Liberal incumbent Rick Wilson set to retain O’Connor, says low primary vote should worry both major parties
Liberal incumbent for O’Connor Rick Wilson is set to retain his seat despite a massive swing towards Labor across WA, but he says the election result should worry both major parties.
Mr Wilson had 56.2 per cent of the two-party preferred vote with 44.5 per cent of votes counted by 11pm as he sought to win a fourth term as the member for an electorate which spans more than 1.1 million sqkm.
His primary vote was 44.8 per cent, ahead of Labor candidate Shaneane Weldon on 27.3 per cent and Greens WA stalwart Giz Watson on 9.4 per cent.
All three of those candidates enjoyed positive swings — a trend which can be partly attributed to the Nationals WA failing to field a candidate.
One Nation’s primary vote dropped by 0.9 per cent in O’Connor to 7.65 per cent.
Addressing his team at his Albany electorate office on Saturday night, Mr Wilson said the Liberal party was at risk of losing some star MPs.
“Hopefully, at least in WA, we can hang on to a reasonable number of seats because WA has been the jewel in the crown of the Federal liberal party and it looks like that may be coming to an end,” he said.
“I’ve got many, many good friends whose seats are in jeopardy and it’s a bit difficult for me at the moment.”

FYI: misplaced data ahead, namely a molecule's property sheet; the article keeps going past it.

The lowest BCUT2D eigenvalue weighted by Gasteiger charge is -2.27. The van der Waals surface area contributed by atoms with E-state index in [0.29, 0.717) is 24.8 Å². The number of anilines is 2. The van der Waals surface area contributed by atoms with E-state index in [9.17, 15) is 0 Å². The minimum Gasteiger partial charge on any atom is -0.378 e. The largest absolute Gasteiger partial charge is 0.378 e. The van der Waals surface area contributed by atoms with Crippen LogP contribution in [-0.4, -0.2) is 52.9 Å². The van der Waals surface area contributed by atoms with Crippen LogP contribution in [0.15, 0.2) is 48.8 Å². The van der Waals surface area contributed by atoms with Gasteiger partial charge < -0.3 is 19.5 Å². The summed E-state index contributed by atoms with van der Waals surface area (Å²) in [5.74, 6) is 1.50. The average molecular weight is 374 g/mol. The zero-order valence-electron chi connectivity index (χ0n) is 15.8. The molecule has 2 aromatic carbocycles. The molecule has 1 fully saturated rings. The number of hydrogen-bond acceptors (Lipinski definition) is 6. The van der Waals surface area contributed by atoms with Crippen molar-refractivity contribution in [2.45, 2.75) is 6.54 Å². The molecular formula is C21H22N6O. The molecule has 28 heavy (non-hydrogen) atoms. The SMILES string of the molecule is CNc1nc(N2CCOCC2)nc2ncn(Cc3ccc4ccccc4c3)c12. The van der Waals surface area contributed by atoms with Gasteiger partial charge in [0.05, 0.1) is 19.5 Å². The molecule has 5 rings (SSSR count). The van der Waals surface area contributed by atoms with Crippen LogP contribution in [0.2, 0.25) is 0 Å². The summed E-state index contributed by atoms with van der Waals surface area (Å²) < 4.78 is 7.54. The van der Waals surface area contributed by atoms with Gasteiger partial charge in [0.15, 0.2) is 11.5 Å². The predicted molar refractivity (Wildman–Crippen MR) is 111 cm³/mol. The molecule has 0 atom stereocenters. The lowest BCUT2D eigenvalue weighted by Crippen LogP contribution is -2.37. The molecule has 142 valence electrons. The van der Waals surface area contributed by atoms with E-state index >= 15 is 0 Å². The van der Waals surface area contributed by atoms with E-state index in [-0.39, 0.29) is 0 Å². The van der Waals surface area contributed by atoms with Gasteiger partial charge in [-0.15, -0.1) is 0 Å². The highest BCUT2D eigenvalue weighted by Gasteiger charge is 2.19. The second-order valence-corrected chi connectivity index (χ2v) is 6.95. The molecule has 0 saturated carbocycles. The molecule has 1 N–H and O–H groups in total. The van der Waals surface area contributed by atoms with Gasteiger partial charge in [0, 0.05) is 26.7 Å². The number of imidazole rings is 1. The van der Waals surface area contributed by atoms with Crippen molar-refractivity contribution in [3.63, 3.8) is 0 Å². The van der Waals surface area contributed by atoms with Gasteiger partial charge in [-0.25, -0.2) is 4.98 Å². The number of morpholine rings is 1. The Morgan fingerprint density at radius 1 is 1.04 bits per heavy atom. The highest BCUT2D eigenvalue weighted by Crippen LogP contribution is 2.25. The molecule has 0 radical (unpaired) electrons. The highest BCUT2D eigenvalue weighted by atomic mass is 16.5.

Mr Wilson singled out “superstar” Dave Sharma and Josh Frydenberg — “the most well-liked person in the Australian Parliament” — as two Liberal MPs who would be a huge loss to the party.
“No one’s irreplaceable and we’ll rebuild from this but we’ve lost some great people,” he said.
With Labor on track to gain at least four seats in WA, he said the popularity of Mark McGowan and WA Labor had worked against the Morrison Government.
“There’s no question that there was a feeling that Scott Morrison and the Federal Government were not treating WA fairly or respecting WA is probably more to the point — the decisions that Mark McGowan was making in terms of border closures and so on,” he said.
“I think there’s a fair component of that.”
Mr Wilson said that even if Labor was able to form a majority government, their primary vote — which had risen to 32.5 per cent by 11pm — did not put them in a strong position.
“What is remarkable and what I think is kind of a watershed moment in Australian politics is that the ALP have been elected with 30 per cent of the primary vote,” he said.
“Our primary vote when I looked earlier on was 35 per cent and Labor’s was 30 per cent ... I think the choice as the voters saw it was just who’s the worst of a bad bunch.”
The low primary votes should send a message to both major parties that they needed to present a bold vision to the voters, Mr Wilson said.
“If you don’t stand for something, then why are people going to stick by you?” he said.
“If you don’t give them something to proud of, something to identify with — I think that’s part of the problem with both parties.”
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